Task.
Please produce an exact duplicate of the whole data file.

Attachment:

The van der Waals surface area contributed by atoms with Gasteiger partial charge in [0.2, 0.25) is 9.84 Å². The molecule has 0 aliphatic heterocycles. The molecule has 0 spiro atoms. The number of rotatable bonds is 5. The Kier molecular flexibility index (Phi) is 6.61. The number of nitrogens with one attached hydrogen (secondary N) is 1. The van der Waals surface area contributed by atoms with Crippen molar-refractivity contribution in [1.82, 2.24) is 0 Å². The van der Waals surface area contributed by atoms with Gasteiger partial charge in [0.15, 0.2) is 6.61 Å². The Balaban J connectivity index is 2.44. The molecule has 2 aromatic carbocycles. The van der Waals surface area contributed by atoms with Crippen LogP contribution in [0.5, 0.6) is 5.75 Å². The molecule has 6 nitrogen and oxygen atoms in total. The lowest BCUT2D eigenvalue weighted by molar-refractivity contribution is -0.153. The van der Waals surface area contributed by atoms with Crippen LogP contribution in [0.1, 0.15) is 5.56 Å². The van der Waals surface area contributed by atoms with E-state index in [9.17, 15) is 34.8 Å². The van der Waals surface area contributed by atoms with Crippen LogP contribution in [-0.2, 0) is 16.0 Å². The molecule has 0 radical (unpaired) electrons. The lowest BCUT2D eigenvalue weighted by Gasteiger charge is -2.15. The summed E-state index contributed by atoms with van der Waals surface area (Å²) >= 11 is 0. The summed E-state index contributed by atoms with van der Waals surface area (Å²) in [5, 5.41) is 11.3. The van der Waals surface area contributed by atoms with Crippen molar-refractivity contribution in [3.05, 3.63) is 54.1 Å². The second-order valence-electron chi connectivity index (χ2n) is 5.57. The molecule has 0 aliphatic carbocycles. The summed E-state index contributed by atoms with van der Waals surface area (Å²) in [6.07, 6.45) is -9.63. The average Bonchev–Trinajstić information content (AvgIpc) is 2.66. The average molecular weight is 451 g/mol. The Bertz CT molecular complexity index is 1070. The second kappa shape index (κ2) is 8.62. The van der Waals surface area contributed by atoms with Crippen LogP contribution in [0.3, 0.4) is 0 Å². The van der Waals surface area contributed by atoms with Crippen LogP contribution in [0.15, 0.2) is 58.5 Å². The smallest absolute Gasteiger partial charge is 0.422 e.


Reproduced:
The van der Waals surface area contributed by atoms with Gasteiger partial charge in [0.2, 0.25) is 9.84 Å². The molecule has 0 aliphatic heterocycles. The molecule has 0 spiro atoms. The number of rotatable bonds is 5. The Kier molecular flexibility index (Phi) is 6.61. The number of nitrogens with one attached hydrogen (secondary N) is 1. The van der Waals surface area contributed by atoms with Crippen molar-refractivity contribution in [1.82, 2.24) is 0 Å². The van der Waals surface area contributed by atoms with Gasteiger partial charge in [0.15, 0.2) is 6.61 Å². The Balaban J connectivity index is 2.44. The molecule has 2 aromatic carbocycles. The van der Waals surface area contributed by atoms with Crippen LogP contribution in [0.5, 0.6) is 5.75 Å². The molecule has 6 nitrogen and oxygen atoms in total. The lowest BCUT2D eigenvalue weighted by molar-refractivity contribution is -0.153. The van der Waals surface area contributed by atoms with Crippen LogP contribution in [0.1, 0.15) is 5.56 Å². The van der Waals surface area contributed by atoms with E-state index in [9.17, 15) is 34.8 Å². The van der Waals surface area contributed by atoms with Crippen LogP contribution in [-0.2, 0) is 16.0 Å². The molecule has 0 radical (unpaired) electrons. The lowest BCUT2D eigenvalue weighted by Gasteiger charge is -2.15. The summed E-state index contributed by atoms with van der Waals surface area (Å²) >= 11 is 0. The summed E-state index contributed by atoms with van der Waals surface area (Å²) in [5, 5.41) is 11.3. The van der Waals surface area contributed by atoms with Crippen molar-refractivity contribution in [3.05, 3.63) is 54.1 Å². The second-order valence-electron chi connectivity index (χ2n) is 5.57. The molecule has 0 aliphatic carbocycles. The summed E-state index contributed by atoms with van der Waals surface area (Å²) in [6.07, 6.45) is -9.63. The average Bonchev–Trinajstić information content (AvgIpc) is 2.66. The average molecular weight is 451 g/mol. The Bertz CT molecular complexity index is 1070. The second kappa shape index (κ2) is 8.62. The van der Waals surface area contributed by atoms with Crippen LogP contribution in [0.3, 0.4) is 0 Å². The van der Waals surface area contributed by atoms with Crippen LogP contribution in [0.15, 0.2) is 58.5 Å². The smallest absolute Gasteiger partial charge is 0.422 e.